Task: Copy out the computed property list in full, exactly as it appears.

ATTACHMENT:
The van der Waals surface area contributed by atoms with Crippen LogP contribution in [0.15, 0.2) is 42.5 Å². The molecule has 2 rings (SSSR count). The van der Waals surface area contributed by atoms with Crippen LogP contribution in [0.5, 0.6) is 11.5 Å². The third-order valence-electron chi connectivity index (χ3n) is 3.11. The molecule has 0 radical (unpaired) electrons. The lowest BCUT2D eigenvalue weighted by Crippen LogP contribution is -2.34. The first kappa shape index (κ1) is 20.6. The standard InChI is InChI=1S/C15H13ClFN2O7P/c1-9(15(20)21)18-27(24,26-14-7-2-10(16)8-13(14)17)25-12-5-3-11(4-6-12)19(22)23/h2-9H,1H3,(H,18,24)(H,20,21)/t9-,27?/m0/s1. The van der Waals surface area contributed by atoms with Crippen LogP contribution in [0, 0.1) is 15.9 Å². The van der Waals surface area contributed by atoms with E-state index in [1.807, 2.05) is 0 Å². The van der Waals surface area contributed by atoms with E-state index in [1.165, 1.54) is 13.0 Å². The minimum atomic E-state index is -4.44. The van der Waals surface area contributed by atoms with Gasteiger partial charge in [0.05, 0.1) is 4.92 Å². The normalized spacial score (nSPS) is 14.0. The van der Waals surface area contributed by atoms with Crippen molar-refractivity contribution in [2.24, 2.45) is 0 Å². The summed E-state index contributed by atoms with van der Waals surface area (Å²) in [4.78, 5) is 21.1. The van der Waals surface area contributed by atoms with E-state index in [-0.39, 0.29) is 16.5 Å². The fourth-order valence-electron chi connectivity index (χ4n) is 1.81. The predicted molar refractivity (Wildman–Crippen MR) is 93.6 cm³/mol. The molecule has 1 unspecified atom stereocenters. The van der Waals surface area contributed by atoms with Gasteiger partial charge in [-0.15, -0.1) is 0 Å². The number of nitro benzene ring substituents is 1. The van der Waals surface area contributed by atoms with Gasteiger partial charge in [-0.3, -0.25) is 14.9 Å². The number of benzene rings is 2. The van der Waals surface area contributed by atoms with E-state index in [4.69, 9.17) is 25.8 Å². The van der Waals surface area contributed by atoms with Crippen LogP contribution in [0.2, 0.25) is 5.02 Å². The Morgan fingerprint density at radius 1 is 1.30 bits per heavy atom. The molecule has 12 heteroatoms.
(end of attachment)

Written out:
The van der Waals surface area contributed by atoms with Crippen LogP contribution in [0.15, 0.2) is 42.5 Å². The molecule has 2 rings (SSSR count). The van der Waals surface area contributed by atoms with Crippen LogP contribution in [0.5, 0.6) is 11.5 Å². The third-order valence-electron chi connectivity index (χ3n) is 3.11. The molecule has 0 radical (unpaired) electrons. The lowest BCUT2D eigenvalue weighted by Crippen LogP contribution is -2.34. The first kappa shape index (κ1) is 20.6. The standard InChI is InChI=1S/C15H13ClFN2O7P/c1-9(15(20)21)18-27(24,26-14-7-2-10(16)8-13(14)17)25-12-5-3-11(4-6-12)19(22)23/h2-9H,1H3,(H,18,24)(H,20,21)/t9-,27?/m0/s1. The van der Waals surface area contributed by atoms with Crippen LogP contribution in [0, 0.1) is 15.9 Å². The van der Waals surface area contributed by atoms with E-state index in [1.807, 2.05) is 0 Å². The van der Waals surface area contributed by atoms with E-state index in [1.165, 1.54) is 13.0 Å². The minimum atomic E-state index is -4.44. The van der Waals surface area contributed by atoms with Gasteiger partial charge in [0.05, 0.1) is 4.92 Å². The normalized spacial score (nSPS) is 14.0. The van der Waals surface area contributed by atoms with Crippen molar-refractivity contribution in [2.24, 2.45) is 0 Å². The summed E-state index contributed by atoms with van der Waals surface area (Å²) in [4.78, 5) is 21.1. The van der Waals surface area contributed by atoms with E-state index in [-0.39, 0.29) is 16.5 Å². The fourth-order valence-electron chi connectivity index (χ4n) is 1.81. The predicted molar refractivity (Wildman–Crippen MR) is 93.6 cm³/mol. The molecule has 1 unspecified atom stereocenters. The van der Waals surface area contributed by atoms with Gasteiger partial charge in [-0.15, -0.1) is 0 Å². The number of nitro benzene ring substituents is 1. The van der Waals surface area contributed by atoms with Gasteiger partial charge in [-0.3, -0.25) is 14.9 Å². The number of benzene rings is 2. The van der Waals surface area contributed by atoms with E-state index in [4.69, 9.17) is 25.8 Å². The van der Waals surface area contributed by atoms with Crippen LogP contribution in [0.2, 0.25) is 5.02 Å². The Morgan fingerprint density at radius 1 is 1.30 bits per heavy atom. The molecule has 12 heteroatoms.